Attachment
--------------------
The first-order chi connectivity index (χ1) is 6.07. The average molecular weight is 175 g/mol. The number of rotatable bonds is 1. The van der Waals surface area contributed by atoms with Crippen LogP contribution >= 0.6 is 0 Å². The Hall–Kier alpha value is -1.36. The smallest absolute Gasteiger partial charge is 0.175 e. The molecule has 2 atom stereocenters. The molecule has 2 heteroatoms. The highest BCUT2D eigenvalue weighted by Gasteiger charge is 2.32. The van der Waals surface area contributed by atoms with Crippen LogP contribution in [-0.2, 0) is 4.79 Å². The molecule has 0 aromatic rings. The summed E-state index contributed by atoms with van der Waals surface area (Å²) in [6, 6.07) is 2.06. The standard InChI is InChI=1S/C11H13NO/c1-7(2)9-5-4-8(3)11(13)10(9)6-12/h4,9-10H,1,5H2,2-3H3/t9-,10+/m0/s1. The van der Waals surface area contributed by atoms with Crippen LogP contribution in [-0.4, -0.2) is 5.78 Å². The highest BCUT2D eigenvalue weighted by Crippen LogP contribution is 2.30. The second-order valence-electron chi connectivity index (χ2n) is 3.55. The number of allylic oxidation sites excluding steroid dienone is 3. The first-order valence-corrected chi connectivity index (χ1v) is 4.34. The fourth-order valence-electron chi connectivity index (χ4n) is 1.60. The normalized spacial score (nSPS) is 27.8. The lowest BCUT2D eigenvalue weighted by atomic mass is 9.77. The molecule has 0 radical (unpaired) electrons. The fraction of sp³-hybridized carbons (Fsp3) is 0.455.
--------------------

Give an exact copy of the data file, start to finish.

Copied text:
The first-order chi connectivity index (χ1) is 6.07. The average molecular weight is 175 g/mol. The number of rotatable bonds is 1. The van der Waals surface area contributed by atoms with Crippen LogP contribution >= 0.6 is 0 Å². The Hall–Kier alpha value is -1.36. The smallest absolute Gasteiger partial charge is 0.175 e. The molecule has 2 atom stereocenters. The molecule has 2 heteroatoms. The highest BCUT2D eigenvalue weighted by Gasteiger charge is 2.32. The van der Waals surface area contributed by atoms with Crippen LogP contribution in [-0.2, 0) is 4.79 Å². The molecule has 0 aromatic rings. The summed E-state index contributed by atoms with van der Waals surface area (Å²) in [6, 6.07) is 2.06. The standard InChI is InChI=1S/C11H13NO/c1-7(2)9-5-4-8(3)11(13)10(9)6-12/h4,9-10H,1,5H2,2-3H3/t9-,10+/m0/s1. The van der Waals surface area contributed by atoms with Crippen LogP contribution in [-0.4, -0.2) is 5.78 Å². The highest BCUT2D eigenvalue weighted by Crippen LogP contribution is 2.30. The second-order valence-electron chi connectivity index (χ2n) is 3.55. The number of allylic oxidation sites excluding steroid dienone is 3. The first-order valence-corrected chi connectivity index (χ1v) is 4.34. The fourth-order valence-electron chi connectivity index (χ4n) is 1.60. The normalized spacial score (nSPS) is 27.8. The lowest BCUT2D eigenvalue weighted by atomic mass is 9.77. The molecule has 0 radical (unpaired) electrons. The fraction of sp³-hybridized carbons (Fsp3) is 0.455.